This is the house, still brown shingle, evidently quite unchanged. If only the link to the Street Level view works. This technology is a wonder, but anyhow you can enter 2308 Haste Street, Berkeley, CA, and you'll get the map and can select the satellite and then the street level. Only in the mildest part of the mildest climate that I know would this brown shingle of the first quarter of the 20th century still not only stand but with its original shingles.
It was divided into four apartments, and in exchange for sweeping the stairs and porch regularly and showing an apartment when one was vacated, I paid $10 less per month, $35 instead of $45. A laundromat was only two blocks away on Telegraph Ave.
I find that basic facts are hard to pin down: When did I move here from Durant Ave.? Was it when C. joined Seabees (but I think I mean Merchant Marine) that he let me have the apartment, its privilege of managing the building, and the use of much of his furniture while he was away—and let me move in immediately, while he got a room a couple of streets over till he shipped out? I remember his coming over for supper almost daily one summer: was it at this time? Was it at this time that, while I still had the apartment alone, we got three black kittens from a friend of his? I kept two, one with a Greek name, Makron, the other with a Japanese name, Kochon (Japanese being C.'s field of study; I had met both him and P., my longhand USPS lifelong correspondent in ART 1D: India, China, and Japan, in Fall, 1953, my first semester). The third went to my neighbor in the rear upstairs apartment at 2308, which he shared with his sister, and was named Richelieu for the Black Cardinal. I was taking more advanced Asian Art courses myself, and I pored over the fine, large chart of the Chinese radicals that was under glass on C.'s coffee table, which occupied the whole center of the bed-sitting room. With German, Latin, and Greek on my plate, though, I had to choose, and I did not pursue Asian languages further. In the street level view of the house in Google, that was upper left; upper right was the kitchen-study. It was delightful to sit in the corner with windows on both the west and north. I had potted African violets there, too, but I find that the only sketch I have of violets dates from the time at 2622 College Ave., so they belonged to Nati Baldeon, not to me. A student desk set perpendicular to the wall just east of the eating corner had bookcases, I think brick-and-board or apple boxes or liquor boxes (then of stout wood and quite smooth: orange crates were rough), which lined the corner walls behind the desk chair. On the narrow strip of wall between the north window and the bookcases, I had prints, about 9" X 12", of the poets Walther von der Vogelweide and Tannhäuser from the famous Minnesinger book.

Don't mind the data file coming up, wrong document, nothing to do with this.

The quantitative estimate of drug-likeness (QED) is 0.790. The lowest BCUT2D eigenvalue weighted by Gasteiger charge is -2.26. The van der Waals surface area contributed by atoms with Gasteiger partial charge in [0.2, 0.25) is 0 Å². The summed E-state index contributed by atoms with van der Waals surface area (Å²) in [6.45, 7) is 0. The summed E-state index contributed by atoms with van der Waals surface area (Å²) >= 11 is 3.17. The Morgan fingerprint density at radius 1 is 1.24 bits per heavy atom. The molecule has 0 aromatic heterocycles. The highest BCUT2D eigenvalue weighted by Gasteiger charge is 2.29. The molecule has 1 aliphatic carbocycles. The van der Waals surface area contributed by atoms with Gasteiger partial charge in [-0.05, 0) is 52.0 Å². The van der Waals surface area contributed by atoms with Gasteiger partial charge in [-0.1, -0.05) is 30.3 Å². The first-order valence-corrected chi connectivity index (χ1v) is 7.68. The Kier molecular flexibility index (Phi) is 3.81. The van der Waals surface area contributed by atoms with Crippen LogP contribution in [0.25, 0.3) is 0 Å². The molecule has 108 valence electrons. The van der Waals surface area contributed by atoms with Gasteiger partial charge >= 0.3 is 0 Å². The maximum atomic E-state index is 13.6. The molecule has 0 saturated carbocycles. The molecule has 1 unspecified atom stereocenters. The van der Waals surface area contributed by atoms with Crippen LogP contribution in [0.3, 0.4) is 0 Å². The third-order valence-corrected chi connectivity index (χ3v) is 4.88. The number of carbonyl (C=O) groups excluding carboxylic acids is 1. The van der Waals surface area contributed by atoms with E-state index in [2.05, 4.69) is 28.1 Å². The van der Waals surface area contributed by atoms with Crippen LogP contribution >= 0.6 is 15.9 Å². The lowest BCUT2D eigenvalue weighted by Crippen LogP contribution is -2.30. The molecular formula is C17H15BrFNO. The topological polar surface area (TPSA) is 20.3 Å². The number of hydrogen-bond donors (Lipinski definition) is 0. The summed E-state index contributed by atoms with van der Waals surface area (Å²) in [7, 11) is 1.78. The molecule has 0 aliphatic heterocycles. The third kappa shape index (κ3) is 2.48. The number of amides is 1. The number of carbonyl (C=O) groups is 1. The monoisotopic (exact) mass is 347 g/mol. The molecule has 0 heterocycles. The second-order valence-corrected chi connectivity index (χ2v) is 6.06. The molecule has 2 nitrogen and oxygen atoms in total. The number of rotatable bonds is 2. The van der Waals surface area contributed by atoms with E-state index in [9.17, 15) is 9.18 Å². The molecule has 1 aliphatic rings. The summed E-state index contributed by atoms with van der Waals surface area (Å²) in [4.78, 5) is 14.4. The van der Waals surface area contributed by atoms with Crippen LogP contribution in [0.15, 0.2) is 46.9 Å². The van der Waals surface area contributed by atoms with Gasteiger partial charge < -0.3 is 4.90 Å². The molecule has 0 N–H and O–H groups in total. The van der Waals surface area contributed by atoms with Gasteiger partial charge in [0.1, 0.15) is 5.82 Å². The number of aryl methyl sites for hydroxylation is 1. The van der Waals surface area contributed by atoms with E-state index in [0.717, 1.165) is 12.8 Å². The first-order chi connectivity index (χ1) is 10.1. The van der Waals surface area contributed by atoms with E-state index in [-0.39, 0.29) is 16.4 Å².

The door to the apartment opened on a landing (the rear apartment's door faced it); running west of that, was a kind of wide hall or narrow room and at its end the bathroom, which did have a window. The apartment below mine was just like it, except for the position of the door. It was occupied by D.S., whom both C. and I knew from the UC Library. D. was in electrical engineering, and from him I learned the essentials of good high fidelity components (and assembling amplifiers from Heath Kits, so that they really worked) and good performances of lots of recorded music that I hadn't heard before. I didn't mind at all that he was studying French Horn. When he went to work for Service Bureau Corporation in San Francisco, a wholly owned IBM subsidiary, and worked till midnight, when I heard him come in, if he put on music I'd go down to talk and to listen.
Eventually, the rear ground floor apartment was occupied by my friend S., a fine pianist, and her first husband, J., a cantor. Her second marriage was to a gentile mathematician. It worked. They had two wonderful children, one of whom became a professional musician. I tried to visit them whenever I came to Berkeley and kept in touch even in Louisiana. Now she has died.
You will have concluded that apartments that were a pleasure to live in were never advertised; we might just pin a For Rent sign on the porch for a couple of days if no one we knew was in need of a good place with us as neighbors (lovers of Classical hi-fi and French horns preferred). Not that they were spacious apartments by present-day standards or had improved plumbing or heat except from the oven of the cooking stove or AC except by opening windows. The cooking stove was the kind on four legs, with oven and broiler high, and matches rather than pilot lights for the gas (safer, as I explained in describing the 1930s).
Best of all, my apartment was painted a rich brown, except for the ceiling. The windowless hall room was green, not pale, I'm nearly sure. And I had, from this time forward, the olive, rust, and black cotton corduroy drapes inspired by the colors of the Kabuki theater.
I think that I lived in 2308 Haste from sometime in 1955 to 1959, when in June I sailed to Europe and to Greece.
It will take me some time to find pictures that go with my first real home; this is just the period for which the box containing all my prints and negatives was trashed by my brother in law Ch. But I do have one. Someone took it with, presumably, a Brownie Hawkeye, or the like. It shows me holding my very new first nephew, B. III, when my sister Lorna and her Bill brought him to show my mother; it was taken at my mother's place, and this was the only time I was there, so I can only say that it was somewhere in the Berkeley flatlands.
Aunt Pat with Bill III, about six weeks old.